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Local Jazz Foundation To Receive Humanities Award

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Gregg_Cherrie--NEW Cherri Gregg
Cherri Gregg is the community affairs reporter for KYW Newsr...
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By Cherri Gregg

PHILADELPHIA (CBS) — Today The Pennsylvania Humanities Council is honoring a Philadelphia non-profit that helps jazz musicians and vocalists in times of crisis.

Over the past 10 years, Jazz Bridge Project has helped nearly 200 musicians in their time of need.

“Anyone who makes the choice to be in the arts, really has very little support system,” says Suzanne Cloud, co-founder and jazz vocalist.

She says many jazz musicians live without pensions, 401Ks or even health insurance, so when they need a major medical procedure, legal help or other assistance, there is no safety net.

That’s when Jazz Bridge steps up.

“Each problem is unique and can run from I can’t pay my heating bill during the winter to I fell down and broke my teeth and need dental work,” Cloud said.

Jazz Bridge Project holds jam sessions and other fundraisers for jazz musicians, providing a “bridge” by using its 501(c)(3) status to make donations tax deductible.

This means larger and more substantial contributions to help those in need.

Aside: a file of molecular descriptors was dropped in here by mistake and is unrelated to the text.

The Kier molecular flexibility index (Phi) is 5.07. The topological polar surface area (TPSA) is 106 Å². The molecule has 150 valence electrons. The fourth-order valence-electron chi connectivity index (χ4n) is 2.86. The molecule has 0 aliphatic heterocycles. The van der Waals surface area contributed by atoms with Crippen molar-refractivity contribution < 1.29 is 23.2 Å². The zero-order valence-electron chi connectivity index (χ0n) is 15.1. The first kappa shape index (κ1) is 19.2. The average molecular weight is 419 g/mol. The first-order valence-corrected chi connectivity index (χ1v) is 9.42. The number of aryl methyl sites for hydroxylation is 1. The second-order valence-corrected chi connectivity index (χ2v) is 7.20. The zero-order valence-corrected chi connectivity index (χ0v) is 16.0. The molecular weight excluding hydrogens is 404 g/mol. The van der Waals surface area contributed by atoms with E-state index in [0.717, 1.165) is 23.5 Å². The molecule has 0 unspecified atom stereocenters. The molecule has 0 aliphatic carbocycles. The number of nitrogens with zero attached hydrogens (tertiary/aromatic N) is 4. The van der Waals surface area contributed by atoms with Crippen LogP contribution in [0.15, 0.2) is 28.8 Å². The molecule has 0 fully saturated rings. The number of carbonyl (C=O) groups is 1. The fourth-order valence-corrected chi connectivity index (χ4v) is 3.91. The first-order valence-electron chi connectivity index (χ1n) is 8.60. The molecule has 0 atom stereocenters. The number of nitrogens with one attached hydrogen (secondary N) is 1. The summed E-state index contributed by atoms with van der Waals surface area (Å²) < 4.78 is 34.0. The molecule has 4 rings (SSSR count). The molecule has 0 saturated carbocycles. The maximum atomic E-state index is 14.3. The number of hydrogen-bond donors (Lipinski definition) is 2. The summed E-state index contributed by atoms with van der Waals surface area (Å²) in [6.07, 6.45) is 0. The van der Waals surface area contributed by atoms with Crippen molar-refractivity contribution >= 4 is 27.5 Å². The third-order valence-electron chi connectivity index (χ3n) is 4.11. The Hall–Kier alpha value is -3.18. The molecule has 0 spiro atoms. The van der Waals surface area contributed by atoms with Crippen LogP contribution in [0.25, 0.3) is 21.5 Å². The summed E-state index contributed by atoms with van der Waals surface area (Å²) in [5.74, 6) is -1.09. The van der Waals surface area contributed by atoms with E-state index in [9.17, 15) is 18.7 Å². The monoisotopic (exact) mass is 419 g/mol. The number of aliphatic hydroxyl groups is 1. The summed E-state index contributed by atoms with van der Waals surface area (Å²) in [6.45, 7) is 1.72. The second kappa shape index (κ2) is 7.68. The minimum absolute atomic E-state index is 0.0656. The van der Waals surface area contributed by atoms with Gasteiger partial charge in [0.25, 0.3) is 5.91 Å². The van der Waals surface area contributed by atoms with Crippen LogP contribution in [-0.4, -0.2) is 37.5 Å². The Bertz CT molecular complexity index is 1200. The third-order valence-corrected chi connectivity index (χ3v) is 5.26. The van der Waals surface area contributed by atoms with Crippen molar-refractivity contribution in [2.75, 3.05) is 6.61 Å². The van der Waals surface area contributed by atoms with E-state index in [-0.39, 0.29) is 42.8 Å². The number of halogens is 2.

“The traditional jazz way of helping our own is a big jam session,” says Cloud, “but at the end of the day, you usually only raise about $3,000. If you have a serious problem, this is just inadequate.”

Longtime drummer Charlie Rice, 93, says Jazz Bridge helped pay for his lawyer when New Jersey accused him of stealing gas when he worked for Camden schools.

Rice was in his 80s at the time and faced five years in jail.

“If it hadn’t been for Jazz Bridge, I don’t know what would have happened to me,” says Rice, who was able to get backpay and access to his school pension.

Rice says he worked for the schools as a carpenter.

He played the drums in his free time.

“I didn’t know anything about getting lawyers, I had never been in trouble like that,” he says, “I was so happy when my lawyer called me and said, ‘Charlie, we beat ‘em.”

Jazz Briddge will receive the Humanities Partner Award. This year’s other honorees include Pennsylvania first lady Susan Corbett. Pennsylvania Humanities Awards honors individuals and organizations, which champion the humanities.

The ceremony and reception takes place today at 5pm in the Pennsylvania Statehouse Main Rotunda.

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